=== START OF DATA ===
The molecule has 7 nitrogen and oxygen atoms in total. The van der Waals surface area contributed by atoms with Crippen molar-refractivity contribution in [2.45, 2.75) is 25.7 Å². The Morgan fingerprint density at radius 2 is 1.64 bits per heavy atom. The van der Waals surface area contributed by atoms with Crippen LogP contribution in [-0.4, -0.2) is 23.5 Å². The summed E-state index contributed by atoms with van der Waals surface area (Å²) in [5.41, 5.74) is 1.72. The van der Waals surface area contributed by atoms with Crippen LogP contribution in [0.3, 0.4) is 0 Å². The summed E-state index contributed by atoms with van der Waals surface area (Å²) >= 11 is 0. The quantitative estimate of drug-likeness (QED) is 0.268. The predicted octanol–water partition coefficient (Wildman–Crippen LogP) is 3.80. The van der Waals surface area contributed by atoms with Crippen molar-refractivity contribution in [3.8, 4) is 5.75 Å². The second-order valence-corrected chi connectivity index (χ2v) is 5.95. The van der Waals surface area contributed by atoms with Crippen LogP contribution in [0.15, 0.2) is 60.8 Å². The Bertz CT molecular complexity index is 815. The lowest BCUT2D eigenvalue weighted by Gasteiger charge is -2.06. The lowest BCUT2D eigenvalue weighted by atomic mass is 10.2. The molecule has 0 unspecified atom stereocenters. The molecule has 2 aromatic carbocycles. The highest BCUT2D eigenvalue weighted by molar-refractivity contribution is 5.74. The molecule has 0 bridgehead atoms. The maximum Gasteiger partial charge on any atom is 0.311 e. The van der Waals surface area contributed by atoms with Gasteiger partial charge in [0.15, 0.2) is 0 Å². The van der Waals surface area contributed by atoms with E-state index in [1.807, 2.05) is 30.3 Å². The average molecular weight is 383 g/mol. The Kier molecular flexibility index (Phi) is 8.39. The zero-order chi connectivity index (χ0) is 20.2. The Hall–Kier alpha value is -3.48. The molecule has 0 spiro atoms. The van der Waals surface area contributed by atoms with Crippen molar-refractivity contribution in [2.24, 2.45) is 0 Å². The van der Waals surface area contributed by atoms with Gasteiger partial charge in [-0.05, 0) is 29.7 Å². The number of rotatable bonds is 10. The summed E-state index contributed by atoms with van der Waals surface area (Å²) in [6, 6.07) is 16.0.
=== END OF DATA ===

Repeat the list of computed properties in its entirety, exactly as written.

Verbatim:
The molecule has 7 nitrogen and oxygen atoms in total. The van der Waals surface area contributed by atoms with Crippen molar-refractivity contribution in [2.45, 2.75) is 25.7 Å². The Morgan fingerprint density at radius 2 is 1.64 bits per heavy atom. The van der Waals surface area contributed by atoms with Crippen LogP contribution in [-0.4, -0.2) is 23.5 Å². The summed E-state index contributed by atoms with van der Waals surface area (Å²) in [5.41, 5.74) is 1.72. The van der Waals surface area contributed by atoms with Crippen LogP contribution in [0.3, 0.4) is 0 Å². The summed E-state index contributed by atoms with van der Waals surface area (Å²) >= 11 is 0. The quantitative estimate of drug-likeness (QED) is 0.268. The predicted octanol–water partition coefficient (Wildman–Crippen LogP) is 3.80. The van der Waals surface area contributed by atoms with Crippen molar-refractivity contribution in [3.8, 4) is 5.75 Å². The second-order valence-corrected chi connectivity index (χ2v) is 5.95. The van der Waals surface area contributed by atoms with Crippen LogP contribution in [0.15, 0.2) is 60.8 Å². The Bertz CT molecular complexity index is 815. The lowest BCUT2D eigenvalue weighted by Gasteiger charge is -2.06. The lowest BCUT2D eigenvalue weighted by atomic mass is 10.2. The molecule has 0 unspecified atom stereocenters. The molecule has 2 aromatic carbocycles. The highest BCUT2D eigenvalue weighted by molar-refractivity contribution is 5.74. The molecule has 0 bridgehead atoms. The maximum Gasteiger partial charge on any atom is 0.311 e. The van der Waals surface area contributed by atoms with Gasteiger partial charge in [0.15, 0.2) is 0 Å². The van der Waals surface area contributed by atoms with E-state index in [1.807, 2.05) is 30.3 Å². The average molecular weight is 383 g/mol. The Kier molecular flexibility index (Phi) is 8.39. The zero-order chi connectivity index (χ0) is 20.2. The Hall–Kier alpha value is -3.48. The molecule has 0 spiro atoms. The van der Waals surface area contributed by atoms with Crippen molar-refractivity contribution in [2.24, 2.45) is 0 Å². The van der Waals surface area contributed by atoms with Gasteiger partial charge in [-0.05, 0) is 29.7 Å². The number of rotatable bonds is 10. The summed E-state index contributed by atoms with van der Waals surface area (Å²) in [6, 6.07) is 16.0.